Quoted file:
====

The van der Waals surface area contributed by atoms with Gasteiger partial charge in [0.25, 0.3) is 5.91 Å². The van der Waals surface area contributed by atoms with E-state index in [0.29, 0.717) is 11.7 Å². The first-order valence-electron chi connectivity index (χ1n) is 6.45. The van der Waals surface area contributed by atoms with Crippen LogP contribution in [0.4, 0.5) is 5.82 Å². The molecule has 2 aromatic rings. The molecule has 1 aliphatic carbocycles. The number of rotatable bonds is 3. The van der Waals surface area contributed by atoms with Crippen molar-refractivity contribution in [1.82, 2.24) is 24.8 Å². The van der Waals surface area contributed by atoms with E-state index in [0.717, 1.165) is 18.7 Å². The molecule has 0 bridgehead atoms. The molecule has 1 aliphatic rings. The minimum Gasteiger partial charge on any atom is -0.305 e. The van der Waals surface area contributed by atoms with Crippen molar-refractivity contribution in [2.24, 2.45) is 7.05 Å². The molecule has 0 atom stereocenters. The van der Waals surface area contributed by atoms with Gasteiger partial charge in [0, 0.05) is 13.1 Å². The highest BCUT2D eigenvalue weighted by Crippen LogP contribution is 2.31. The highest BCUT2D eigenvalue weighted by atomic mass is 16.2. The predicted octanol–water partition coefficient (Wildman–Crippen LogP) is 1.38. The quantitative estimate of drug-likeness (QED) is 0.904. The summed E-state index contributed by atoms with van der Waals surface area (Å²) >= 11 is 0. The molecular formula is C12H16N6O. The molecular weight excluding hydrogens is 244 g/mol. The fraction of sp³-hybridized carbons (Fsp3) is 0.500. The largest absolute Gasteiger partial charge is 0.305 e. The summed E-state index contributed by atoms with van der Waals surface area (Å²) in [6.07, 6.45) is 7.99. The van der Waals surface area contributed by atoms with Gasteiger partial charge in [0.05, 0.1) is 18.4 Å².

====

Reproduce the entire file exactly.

The van der Waals surface area contributed by atoms with Gasteiger partial charge in [0.25, 0.3) is 5.91 Å². The van der Waals surface area contributed by atoms with E-state index in [0.29, 0.717) is 11.7 Å². The first-order valence-electron chi connectivity index (χ1n) is 6.45. The van der Waals surface area contributed by atoms with Crippen LogP contribution in [0.4, 0.5) is 5.82 Å². The molecule has 2 aromatic rings. The molecule has 1 aliphatic carbocycles. The number of rotatable bonds is 3. The van der Waals surface area contributed by atoms with Crippen molar-refractivity contribution in [1.82, 2.24) is 24.8 Å². The van der Waals surface area contributed by atoms with E-state index in [0.717, 1.165) is 18.7 Å². The molecule has 0 bridgehead atoms. The molecule has 1 aliphatic rings. The minimum Gasteiger partial charge on any atom is -0.305 e. The van der Waals surface area contributed by atoms with Crippen molar-refractivity contribution in [2.24, 2.45) is 7.05 Å². The molecule has 0 atom stereocenters. The van der Waals surface area contributed by atoms with Gasteiger partial charge in [0, 0.05) is 13.1 Å². The highest BCUT2D eigenvalue weighted by Crippen LogP contribution is 2.31. The highest BCUT2D eigenvalue weighted by atomic mass is 16.2. The predicted octanol–water partition coefficient (Wildman–Crippen LogP) is 1.38. The quantitative estimate of drug-likeness (QED) is 0.904. The summed E-state index contributed by atoms with van der Waals surface area (Å²) >= 11 is 0. The molecular formula is C12H16N6O. The molecular weight excluding hydrogens is 244 g/mol. The fraction of sp³-hybridized carbons (Fsp3) is 0.500. The largest absolute Gasteiger partial charge is 0.305 e. The summed E-state index contributed by atoms with van der Waals surface area (Å²) in [6.07, 6.45) is 7.99. The van der Waals surface area contributed by atoms with Gasteiger partial charge in [0.05, 0.1) is 18.4 Å².